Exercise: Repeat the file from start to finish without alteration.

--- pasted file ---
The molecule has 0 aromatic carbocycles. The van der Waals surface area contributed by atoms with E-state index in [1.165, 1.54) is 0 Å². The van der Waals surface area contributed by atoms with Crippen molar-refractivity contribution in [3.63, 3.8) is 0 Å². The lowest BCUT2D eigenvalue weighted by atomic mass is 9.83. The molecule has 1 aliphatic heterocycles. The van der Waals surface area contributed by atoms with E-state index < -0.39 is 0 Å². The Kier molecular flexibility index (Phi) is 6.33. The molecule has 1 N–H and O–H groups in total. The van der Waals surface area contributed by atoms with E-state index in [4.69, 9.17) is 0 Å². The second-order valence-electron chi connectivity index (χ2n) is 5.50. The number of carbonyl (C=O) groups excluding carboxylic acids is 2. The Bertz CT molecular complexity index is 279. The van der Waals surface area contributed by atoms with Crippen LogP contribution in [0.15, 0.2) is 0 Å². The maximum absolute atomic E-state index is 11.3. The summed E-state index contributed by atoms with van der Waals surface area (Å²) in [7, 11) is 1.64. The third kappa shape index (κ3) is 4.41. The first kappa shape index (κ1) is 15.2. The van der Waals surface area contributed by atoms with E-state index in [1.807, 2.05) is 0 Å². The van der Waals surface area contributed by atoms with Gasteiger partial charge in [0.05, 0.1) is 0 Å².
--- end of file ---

The molecule has 0 aromatic carbocycles. The van der Waals surface area contributed by atoms with E-state index in [1.165, 1.54) is 0 Å². The van der Waals surface area contributed by atoms with Crippen molar-refractivity contribution in [3.63, 3.8) is 0 Å². The lowest BCUT2D eigenvalue weighted by atomic mass is 9.83. The molecule has 1 aliphatic heterocycles. The van der Waals surface area contributed by atoms with E-state index < -0.39 is 0 Å². The Kier molecular flexibility index (Phi) is 6.33. The molecule has 1 N–H and O–H groups in total. The van der Waals surface area contributed by atoms with E-state index in [4.69, 9.17) is 0 Å². The second-order valence-electron chi connectivity index (χ2n) is 5.50. The number of carbonyl (C=O) groups excluding carboxylic acids is 2. The Bertz CT molecular complexity index is 279. The van der Waals surface area contributed by atoms with Crippen LogP contribution in [0.15, 0.2) is 0 Å². The maximum absolute atomic E-state index is 11.3. The summed E-state index contributed by atoms with van der Waals surface area (Å²) in [7, 11) is 1.64. The third kappa shape index (κ3) is 4.41. The first kappa shape index (κ1) is 15.2. The van der Waals surface area contributed by atoms with E-state index in [1.807, 2.05) is 0 Å². The van der Waals surface area contributed by atoms with Gasteiger partial charge in [0.05, 0.1) is 0 Å².